The link between Haiyan and climate change is considered certain by most in the typhoon-affected areas.
"Here we are affected, so here it is real, very real," said Humberto Montes, director of the Institute of Tropical Ecology and Environmental Management at Visayas State University. On Leyte, local government, NGOs and residents are taking the threat seriously, but the challenges of incorporating climate resilience into rebuilding a region characterised by poverty are daunting.
Challenges include establishing small-scale climate adaptation practices and macro-level low-emission development pathways.
But these issues are often neglected while most government and NGO services are still focused on meeting basic needs, and most Filipinos see emission reduction as the responsibility of rich countries.
Despite these problems some positive signs have begun to emerge, with local universities and communities taking the initiative.
"We cannot wait for international help to make the necessary changes," said Dominador Aguirre, president of the Eastern Visayas State University (EVSU).
Displaced families still live in emergency tents on the EVSU sports oval. EVSU is incorporating climate change into all its courses and plan to open a sustainability institute when funding becomes available. The university is building new student dormitories and an evacuation centre using typhoon-resilient techniques researched in the engineering and architecture departments.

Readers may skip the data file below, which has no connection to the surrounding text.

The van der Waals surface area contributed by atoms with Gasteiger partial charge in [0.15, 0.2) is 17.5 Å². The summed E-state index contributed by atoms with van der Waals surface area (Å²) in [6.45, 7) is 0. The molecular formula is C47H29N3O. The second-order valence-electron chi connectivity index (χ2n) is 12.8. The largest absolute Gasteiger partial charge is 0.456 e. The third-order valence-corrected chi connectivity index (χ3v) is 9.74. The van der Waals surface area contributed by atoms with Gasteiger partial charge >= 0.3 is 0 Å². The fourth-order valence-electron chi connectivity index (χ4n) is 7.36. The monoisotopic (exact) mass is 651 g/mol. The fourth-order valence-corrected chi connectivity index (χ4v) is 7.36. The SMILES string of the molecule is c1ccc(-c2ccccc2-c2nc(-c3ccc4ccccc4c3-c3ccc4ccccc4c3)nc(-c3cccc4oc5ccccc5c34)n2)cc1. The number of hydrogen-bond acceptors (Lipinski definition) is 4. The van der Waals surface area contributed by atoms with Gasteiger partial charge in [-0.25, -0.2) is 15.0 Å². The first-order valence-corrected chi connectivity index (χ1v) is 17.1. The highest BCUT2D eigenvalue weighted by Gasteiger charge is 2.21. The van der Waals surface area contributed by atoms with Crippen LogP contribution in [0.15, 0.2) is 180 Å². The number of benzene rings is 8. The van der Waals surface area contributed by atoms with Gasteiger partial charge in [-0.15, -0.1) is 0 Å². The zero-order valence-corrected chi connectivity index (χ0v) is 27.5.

Fifty kilometres south of Tacloban, Bernardita Morilla has begun setting up a communal diversified organic farm. Her coconut trees were devastated by the typhoon, and she said she hopes the new farm will prove more resilient, using a range of different crops and animals.
Here we are affected so here it [climate change] is real, very real.
It's also a necessity considering it may take more than six years before her coconut trees bear fruit again. The farm has proved popular and already has more than 90 members. International NGOs such as World Vision are supporting coconut farmers elsewhere to diversify.
Macro-scale change is beyond the control of most on Leyte island, although it is also home to the world's largest geothermal power plant, regularly producing more than 650 megawatts of clean energy. The plant was put out of service by Haiyan but is now operating at partial capacity.
On February 1, Saño is at another local school making a presentation to an auditorium full of students.
"I've been targeting schools because I believe education is a powerful tool for driving change. Teachers and students will play a critical role in making this happen all over the country," he said.
He is fasting again, the start of a new campaign in the lead up to climate negotiations in Lima, Peru. He'll be fasting the first day of every month until the negotiations begin in December.
Saño said he hopes by then he'll be joined by many others, that the lessons of Haiyan won't be forgotten, and the international community will finally take action to help prevent super typhoons in the Philippines from becoming the norm.